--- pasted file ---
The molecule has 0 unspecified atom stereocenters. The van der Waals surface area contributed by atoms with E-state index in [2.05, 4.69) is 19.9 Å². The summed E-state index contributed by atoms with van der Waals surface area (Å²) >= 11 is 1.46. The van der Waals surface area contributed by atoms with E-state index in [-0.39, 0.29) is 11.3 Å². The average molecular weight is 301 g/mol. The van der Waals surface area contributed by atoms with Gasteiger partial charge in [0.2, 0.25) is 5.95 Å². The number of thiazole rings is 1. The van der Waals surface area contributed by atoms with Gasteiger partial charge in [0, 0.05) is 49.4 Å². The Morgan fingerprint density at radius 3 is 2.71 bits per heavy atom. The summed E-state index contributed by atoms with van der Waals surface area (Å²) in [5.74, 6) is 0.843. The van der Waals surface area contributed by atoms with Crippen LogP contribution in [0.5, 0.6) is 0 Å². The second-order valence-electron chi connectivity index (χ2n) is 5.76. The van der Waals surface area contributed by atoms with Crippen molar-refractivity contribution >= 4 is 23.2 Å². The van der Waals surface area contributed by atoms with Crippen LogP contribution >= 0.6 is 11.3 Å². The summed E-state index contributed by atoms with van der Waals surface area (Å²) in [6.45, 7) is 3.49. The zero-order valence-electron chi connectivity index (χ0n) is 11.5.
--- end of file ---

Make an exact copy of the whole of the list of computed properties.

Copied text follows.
The molecule has 0 unspecified atom stereocenters. The van der Waals surface area contributed by atoms with E-state index in [2.05, 4.69) is 19.9 Å². The summed E-state index contributed by atoms with van der Waals surface area (Å²) >= 11 is 1.46. The van der Waals surface area contributed by atoms with E-state index in [-0.39, 0.29) is 11.3 Å². The average molecular weight is 301 g/mol. The van der Waals surface area contributed by atoms with Gasteiger partial charge in [0.2, 0.25) is 5.95 Å². The number of thiazole rings is 1. The van der Waals surface area contributed by atoms with Gasteiger partial charge in [0, 0.05) is 49.4 Å². The Morgan fingerprint density at radius 3 is 2.71 bits per heavy atom. The summed E-state index contributed by atoms with van der Waals surface area (Å²) in [5.74, 6) is 0.843. The van der Waals surface area contributed by atoms with Crippen LogP contribution in [0.5, 0.6) is 0 Å². The second-order valence-electron chi connectivity index (χ2n) is 5.76. The van der Waals surface area contributed by atoms with Crippen molar-refractivity contribution >= 4 is 23.2 Å². The van der Waals surface area contributed by atoms with Crippen LogP contribution >= 0.6 is 11.3 Å². The summed E-state index contributed by atoms with van der Waals surface area (Å²) in [6.45, 7) is 3.49. The zero-order valence-electron chi connectivity index (χ0n) is 11.5.